Volunteering at Yomawari
Recently I went to volunteer at Imai Sensei’s Yomawari Group. I had not been there for a while, and it was good to be back. The atmosphere there is always so welcoming and warm. This time I went with two friends. They had heard about Imai Sensei’s admirable efforts to serve the homeless, so they wanted to meet him.
“There are fewer people that come here these days,” Imai Sensei explained. “Many of the younger men are going to Fukushima to work at the nuclear plant. The conditions there can be really challenging, but they get a place to stay, food, and a bit of money. Also four of our once-homeless men have received training in agriculture and now work on an organic farm outside Sendai.”
Then he went on to say, “In this hot summer weather and with so few who come to eat (There were 25 that day.), we don’t cook now. Instead we order packaged lunches that are wholesome and filling. And we add some fruit for dessert.”
The members of Yomawari Group are extremely well organized, so things go like clockwork. Within minutes today everything was set up: tables for food and drinks, used clothes and living supplies, which included propane gas for portable stoves, rice, and mosquito coils.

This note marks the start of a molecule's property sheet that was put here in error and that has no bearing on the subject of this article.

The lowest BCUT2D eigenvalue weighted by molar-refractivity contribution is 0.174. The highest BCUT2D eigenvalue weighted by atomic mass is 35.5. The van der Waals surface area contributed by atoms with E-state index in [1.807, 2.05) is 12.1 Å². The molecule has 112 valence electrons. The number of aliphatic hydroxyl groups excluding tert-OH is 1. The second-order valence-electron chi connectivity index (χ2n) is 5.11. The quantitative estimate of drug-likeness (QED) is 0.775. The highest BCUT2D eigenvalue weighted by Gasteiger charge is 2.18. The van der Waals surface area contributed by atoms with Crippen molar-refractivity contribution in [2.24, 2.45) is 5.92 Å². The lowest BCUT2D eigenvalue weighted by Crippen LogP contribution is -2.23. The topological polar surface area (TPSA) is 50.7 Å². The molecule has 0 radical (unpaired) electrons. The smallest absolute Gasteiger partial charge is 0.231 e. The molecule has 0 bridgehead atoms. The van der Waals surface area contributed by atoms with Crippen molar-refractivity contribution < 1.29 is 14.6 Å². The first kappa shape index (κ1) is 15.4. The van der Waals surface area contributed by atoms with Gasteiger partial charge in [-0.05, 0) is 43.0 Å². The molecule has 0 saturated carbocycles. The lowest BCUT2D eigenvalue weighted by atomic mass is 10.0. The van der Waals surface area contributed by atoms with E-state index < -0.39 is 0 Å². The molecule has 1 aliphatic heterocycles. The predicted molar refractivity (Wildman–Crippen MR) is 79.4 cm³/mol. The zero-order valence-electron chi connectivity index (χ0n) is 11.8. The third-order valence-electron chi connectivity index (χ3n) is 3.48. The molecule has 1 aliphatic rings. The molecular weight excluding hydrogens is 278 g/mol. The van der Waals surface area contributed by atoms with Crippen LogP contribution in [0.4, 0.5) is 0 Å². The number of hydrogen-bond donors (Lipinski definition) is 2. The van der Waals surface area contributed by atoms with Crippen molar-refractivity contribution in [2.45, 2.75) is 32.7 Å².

The hungry guests waited politely outside until the dot of 12. Then they flocked in and politely accepted lunches, soup, and drinks. This time, more than usual, the men eagerly poured over used clothing. Some were surprisingly fussy about the condition of their choices. Collars had to be just right, for example, and shirts and trousers had to match. After selecting, some of the men immediately changed from their sweaty, rather grubby outfits to fresh ones, allowing them to face the world more presentably and with greater confidence.
As usual, Imai Sensei informed the men of jobs – currently for cleaning services – and warned them to watch their belongings carefully during the upcoming Tanabata festival. Literally thousands of visitors descend upon Sendai then, and the police strictly keep the streets impressive and orderly. Later in the afternoon there was assistance from a caseworker for those suffering from alcoholic addiction.
Imai Sensei and his business partner Aoki Sensei, plus all the loyal and committed volunteers really care about those they serve. And working with them is always very meaningful and uplifting. I only wish I could do more.